Being a full time mountain pilot, the one thing I can tell you is we flight plan like crazy. Then we toss it out and go fly. In reality my flight planning is simple. I look to confirm wx wont sock me in. I look to see if we can get there based on fuel needs first, then on cargo weights. Next is winds. Winds at the airport mean nothing. I look at winds from 9000 and up. This is what will tell me somewhat what to expect in the high country. Wind is my absolute friend up there...to a point. Last I want to know my temps now, and expected high for the day. I may look at the altimeter as a factor but it has so little to do with my absolutes that its like a small high five with high pressure, and a ehhh we will watch power if its low pressure.
In flight we do a power check in hover prior to take off to see what a solid surface IGE is giving us for margin. If we are concerned that we could struggle, then a max performance takeoff will show you further limits on power checks.
Backing up to winds. An above post said winds will not let you hover well OGE due to turbulence? .....ohhh kay, well stay off the leeward side of terrain and it wont be an issue. Wind is our friend, like high water flow is to a kayaker. Mountain winds and high waters work exactly the same way too. Winds allow the aircraft to stay in ETL, reducing required power needed and at times I have hovered at 11k ft due to winds helping. This has been done in both R44s and 206b3s. When your hovering completely still at 14 MAP in an R44 at 11k feet to get good film shots of high altitude wildlife....you cannot tell me winds are making it harder.
You need to realize there are ways to work winds in mountains that help you, and there are ways it will kill you. Stay on the windward sides. Avoid leeward sides. Winds compress against terrain like water does on rocks in a river. The windward side is smoother, provides tremendous lift, and reduces power when you stay tight to the mountain.(within 300-500 ft AGL) when you get above that mountain, or beyond the ridge on the leeward side, winds begin to roll, tumble, churn. Just like water does on the backside of boulders in a white water river.
If I see dead calm winds in flight planning...high altitude work must be reconsidered or extremely well planned to ensure safe margins up there. Winds 10-40 kts make life easy up there. Winds above 40 kts make it a bit harder to manage, and in some cases may inhibit safe operations all together. Usually though the later is a call decided by the pilot based on their personal skill limitations. Time will expand your capabilities but always back off if your unsure, because wind will kill you fast if your not doing things right in high country.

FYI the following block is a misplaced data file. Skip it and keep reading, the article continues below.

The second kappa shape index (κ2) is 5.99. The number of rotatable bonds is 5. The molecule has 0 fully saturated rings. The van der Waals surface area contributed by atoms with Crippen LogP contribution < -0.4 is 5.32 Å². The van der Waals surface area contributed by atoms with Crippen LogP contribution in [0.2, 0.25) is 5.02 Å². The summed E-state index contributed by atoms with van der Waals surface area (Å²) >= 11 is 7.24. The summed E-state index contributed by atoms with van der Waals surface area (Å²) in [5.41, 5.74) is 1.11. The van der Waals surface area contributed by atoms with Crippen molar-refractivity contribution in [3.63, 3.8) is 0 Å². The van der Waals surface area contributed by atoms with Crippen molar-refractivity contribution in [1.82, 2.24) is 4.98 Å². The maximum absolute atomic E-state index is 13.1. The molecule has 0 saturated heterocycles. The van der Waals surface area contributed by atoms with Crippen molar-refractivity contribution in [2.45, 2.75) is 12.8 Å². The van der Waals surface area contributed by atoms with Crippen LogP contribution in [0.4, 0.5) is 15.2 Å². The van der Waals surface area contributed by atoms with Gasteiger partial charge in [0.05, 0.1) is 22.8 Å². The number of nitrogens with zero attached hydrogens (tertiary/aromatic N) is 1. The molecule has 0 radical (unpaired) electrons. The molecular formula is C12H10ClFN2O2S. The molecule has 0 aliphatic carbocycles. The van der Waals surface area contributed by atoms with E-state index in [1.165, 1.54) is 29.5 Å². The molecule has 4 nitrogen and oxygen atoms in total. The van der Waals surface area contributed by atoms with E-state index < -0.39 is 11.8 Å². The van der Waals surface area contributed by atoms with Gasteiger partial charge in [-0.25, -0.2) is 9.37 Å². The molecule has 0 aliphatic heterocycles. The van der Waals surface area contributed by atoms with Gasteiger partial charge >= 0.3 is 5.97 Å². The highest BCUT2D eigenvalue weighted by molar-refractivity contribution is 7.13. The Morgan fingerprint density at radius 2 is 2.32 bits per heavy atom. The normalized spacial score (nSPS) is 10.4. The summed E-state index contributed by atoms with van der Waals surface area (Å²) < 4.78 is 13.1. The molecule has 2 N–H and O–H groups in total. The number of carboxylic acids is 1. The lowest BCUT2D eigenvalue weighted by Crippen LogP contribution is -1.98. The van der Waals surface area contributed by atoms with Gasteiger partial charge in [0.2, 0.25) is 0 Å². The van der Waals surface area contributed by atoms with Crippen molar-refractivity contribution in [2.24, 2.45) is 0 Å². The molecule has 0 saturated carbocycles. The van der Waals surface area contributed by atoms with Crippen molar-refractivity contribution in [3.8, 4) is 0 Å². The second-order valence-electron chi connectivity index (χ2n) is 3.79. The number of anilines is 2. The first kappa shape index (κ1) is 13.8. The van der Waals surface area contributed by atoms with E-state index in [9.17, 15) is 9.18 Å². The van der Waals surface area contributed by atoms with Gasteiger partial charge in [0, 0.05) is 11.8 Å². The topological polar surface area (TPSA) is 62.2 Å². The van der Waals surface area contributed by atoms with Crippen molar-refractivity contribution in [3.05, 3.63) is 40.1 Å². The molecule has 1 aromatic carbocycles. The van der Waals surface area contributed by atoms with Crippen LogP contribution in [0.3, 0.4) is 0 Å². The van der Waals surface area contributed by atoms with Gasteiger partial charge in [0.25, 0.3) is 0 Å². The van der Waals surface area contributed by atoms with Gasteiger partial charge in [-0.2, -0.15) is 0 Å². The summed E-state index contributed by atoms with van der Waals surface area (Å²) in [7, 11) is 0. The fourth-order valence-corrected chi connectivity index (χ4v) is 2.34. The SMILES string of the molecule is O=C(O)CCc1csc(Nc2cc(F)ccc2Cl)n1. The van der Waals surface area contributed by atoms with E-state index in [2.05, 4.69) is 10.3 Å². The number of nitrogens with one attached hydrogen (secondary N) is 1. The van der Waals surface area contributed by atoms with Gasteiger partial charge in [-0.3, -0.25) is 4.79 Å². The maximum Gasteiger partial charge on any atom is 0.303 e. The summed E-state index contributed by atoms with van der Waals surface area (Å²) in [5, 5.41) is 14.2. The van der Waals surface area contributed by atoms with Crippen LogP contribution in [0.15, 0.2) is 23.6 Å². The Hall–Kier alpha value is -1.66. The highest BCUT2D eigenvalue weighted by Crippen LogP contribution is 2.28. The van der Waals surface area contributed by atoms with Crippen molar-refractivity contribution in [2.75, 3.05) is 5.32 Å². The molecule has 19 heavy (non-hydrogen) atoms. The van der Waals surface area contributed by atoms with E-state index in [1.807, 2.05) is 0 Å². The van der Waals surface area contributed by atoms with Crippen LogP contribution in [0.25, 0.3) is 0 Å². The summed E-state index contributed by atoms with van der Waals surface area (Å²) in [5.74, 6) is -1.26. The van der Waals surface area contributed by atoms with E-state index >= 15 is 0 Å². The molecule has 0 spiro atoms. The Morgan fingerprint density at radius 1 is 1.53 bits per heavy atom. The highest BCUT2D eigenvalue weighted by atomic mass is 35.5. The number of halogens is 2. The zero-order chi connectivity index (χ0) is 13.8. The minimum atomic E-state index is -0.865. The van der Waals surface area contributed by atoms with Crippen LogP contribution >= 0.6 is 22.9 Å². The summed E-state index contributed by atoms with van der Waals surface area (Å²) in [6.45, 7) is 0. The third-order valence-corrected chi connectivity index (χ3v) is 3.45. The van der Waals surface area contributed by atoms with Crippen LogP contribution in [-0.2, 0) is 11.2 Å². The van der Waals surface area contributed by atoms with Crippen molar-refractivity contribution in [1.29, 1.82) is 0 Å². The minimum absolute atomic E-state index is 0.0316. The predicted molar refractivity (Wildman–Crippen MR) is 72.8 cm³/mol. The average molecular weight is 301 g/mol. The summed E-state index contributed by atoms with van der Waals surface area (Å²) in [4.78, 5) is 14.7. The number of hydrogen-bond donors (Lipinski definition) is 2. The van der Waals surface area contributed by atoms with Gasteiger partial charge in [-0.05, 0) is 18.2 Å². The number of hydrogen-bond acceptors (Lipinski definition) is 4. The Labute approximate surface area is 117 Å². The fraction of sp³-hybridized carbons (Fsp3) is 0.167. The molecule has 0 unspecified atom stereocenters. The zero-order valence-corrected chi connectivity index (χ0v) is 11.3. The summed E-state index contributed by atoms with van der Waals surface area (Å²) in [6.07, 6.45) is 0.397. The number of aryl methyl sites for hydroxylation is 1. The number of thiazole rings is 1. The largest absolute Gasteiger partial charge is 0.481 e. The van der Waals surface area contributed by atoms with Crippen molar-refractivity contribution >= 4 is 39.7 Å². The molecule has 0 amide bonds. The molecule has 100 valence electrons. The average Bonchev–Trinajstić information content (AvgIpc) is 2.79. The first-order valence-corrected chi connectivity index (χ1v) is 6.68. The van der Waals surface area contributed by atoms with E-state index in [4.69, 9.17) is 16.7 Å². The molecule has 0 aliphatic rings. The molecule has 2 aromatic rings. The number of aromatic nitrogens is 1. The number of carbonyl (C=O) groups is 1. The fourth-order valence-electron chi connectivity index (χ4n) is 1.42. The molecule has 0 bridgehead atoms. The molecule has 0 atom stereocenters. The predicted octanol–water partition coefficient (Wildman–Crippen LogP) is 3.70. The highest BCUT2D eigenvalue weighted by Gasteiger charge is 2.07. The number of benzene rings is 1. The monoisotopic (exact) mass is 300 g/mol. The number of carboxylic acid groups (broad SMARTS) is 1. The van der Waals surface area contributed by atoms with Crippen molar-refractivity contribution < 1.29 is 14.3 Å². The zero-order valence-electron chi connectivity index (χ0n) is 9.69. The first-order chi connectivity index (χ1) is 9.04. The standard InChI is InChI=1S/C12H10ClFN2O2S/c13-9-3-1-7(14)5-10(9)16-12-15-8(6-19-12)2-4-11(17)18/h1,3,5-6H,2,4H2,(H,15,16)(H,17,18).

When you talk about this said mountain at 3500 feet? Your still in flat country son.
just ribbin ya.
Seriously we take off daily from 4500 feet at home base, and operate over 10k very regularly. If you want to come do some serious training, call me sometime, we offer mountain courses for those who need some experience.
Edit: I forgot to talk about the power checks. A great way to check available power margins is to get to the altitude your headed for, out in the open where you have outs, and pull into an OGE hover. See if it will hang there or if it drops or rotor droops right away. If the ship hangs there a bit or settles very slowly, staying in ETL on appraoch to your LZ using updraft winds will give you a very safe margin. If she falls immediately due to lack of power, then the chances of settling into the terrain as you loose ETL are a pretty solid reality. Its basic power check steps like this combined with good wind awareness and temps that make you into a safe pilot. Cold windy days are far better than calm hot ones.
Edited by WolftalonID, 09 December 2017 - 11:01.
Sometimes we think we know it all....only later to discover we only knew all we had learned. Never stop learning.